An excerpt from the book

When to Do What, A Step by Step Guide to the College Process

by Joann Korte Elliott

 

  1. Academically
  • School should be ‘comfortably challenging’.
  • You want them to find a school that is going to challenge them academically, but not overwhelm to the point of frustration or dropping out
  • Like a good pair of shoes, college should give you a lot of miles. But, if the fit is uncomfortable you will not go far. You want a little room in the toe to grow into it.
  • On the flip side, don’t undershoot academics. Boredom is seldom a path to academic excellence.
  • Balance is key!
  • Make sure students with learning needs have USEFUL support services.
  • Good book to consider: David and Goliath by Malcolm Gladwell.
  • If students are undecided on a major or career, make sure the college offers a variety of degree programs.
  1. Financially
  • Mix it up!
  • Do not put all your eggs in one basket!
  • If the student can’t afford $60K/year, then put a couple on the list that are in this price range and the others should be less expensive (yet academically challenging) institutions such as public in-state universities and community colleges.
  • Consider neighboring states with in-state tuition offers.
  • Help students create a “Reach / Probable / Back-Up” list.
  • Doing this for financial reasons allows the financial aid process to do its thing and then a student can make a sound financial decision based on the numbers.
  1. Socially
  • Every campus has its own ‘vibe’
  • Encourage students to see if they fit here by asking them to look at and consider the following:
    • Are there enough students here like me that I still feel comfortable?
    • Are there enough students here that are different from me that will allow me to meet others different from myself?
    • Are there clubs, intramurals, living communities, Greek life, etc. that will allow me to get involved?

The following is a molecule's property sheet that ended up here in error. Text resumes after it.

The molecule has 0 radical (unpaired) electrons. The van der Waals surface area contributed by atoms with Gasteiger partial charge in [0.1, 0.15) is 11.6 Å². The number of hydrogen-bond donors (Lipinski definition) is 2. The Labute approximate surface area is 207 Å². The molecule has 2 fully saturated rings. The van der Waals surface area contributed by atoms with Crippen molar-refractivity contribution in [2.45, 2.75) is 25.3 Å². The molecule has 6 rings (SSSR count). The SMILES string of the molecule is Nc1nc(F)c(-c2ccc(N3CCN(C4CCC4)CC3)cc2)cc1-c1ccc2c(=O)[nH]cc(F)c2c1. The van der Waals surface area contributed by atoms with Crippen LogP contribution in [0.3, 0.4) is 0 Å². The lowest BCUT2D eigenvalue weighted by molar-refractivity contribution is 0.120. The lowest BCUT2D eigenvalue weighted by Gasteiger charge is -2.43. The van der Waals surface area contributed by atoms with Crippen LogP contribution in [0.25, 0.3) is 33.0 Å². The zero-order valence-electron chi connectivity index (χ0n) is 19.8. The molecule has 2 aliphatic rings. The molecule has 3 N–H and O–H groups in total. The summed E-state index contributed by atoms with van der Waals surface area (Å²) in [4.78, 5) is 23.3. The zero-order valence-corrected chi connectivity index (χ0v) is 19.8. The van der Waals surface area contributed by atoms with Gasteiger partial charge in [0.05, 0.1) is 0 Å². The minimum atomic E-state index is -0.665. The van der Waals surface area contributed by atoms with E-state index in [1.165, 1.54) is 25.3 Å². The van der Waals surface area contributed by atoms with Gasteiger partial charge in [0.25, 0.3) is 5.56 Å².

• Does this campus have a strong religious or political vibe that feels uncomfortable (or comfortable) for me?
    • Is there enough to do in the community at large that I feel a connection to off campus?
  1. Emotionally
  • Most people forget this category yet emotional support (coupled with learning services support) is one of today’s students’ greatest needs!
  • If a student needed any type of support service during high school—counseling for anxiety, depression, OCD, etc.—those problems do NOT just go away after high school. It is likely they will need ongoing support. The counseling department services at a potential college should be scrutinized carefully by the student and family.
  • For the student who did NOT need support in HS, problems can crop up at any time so they also need to look closely at student support services.
  • No student will survive academically without being supported emotionally!
  1. Geographically
  • For the student who wants colleges at a considerable distance, they also need a geographic ‘back-up’. Something closer to home for the following scenarios that are sometimes unpredictable:
    • Financial reasons that make travel or out-of-state tuition unattainable
    • Parent or Student becomes ill
    • Terrorist attacks
    • Parent loses job
    • Stock market crashes / recession
    • Last-minute anxiety or panic attack; changed mind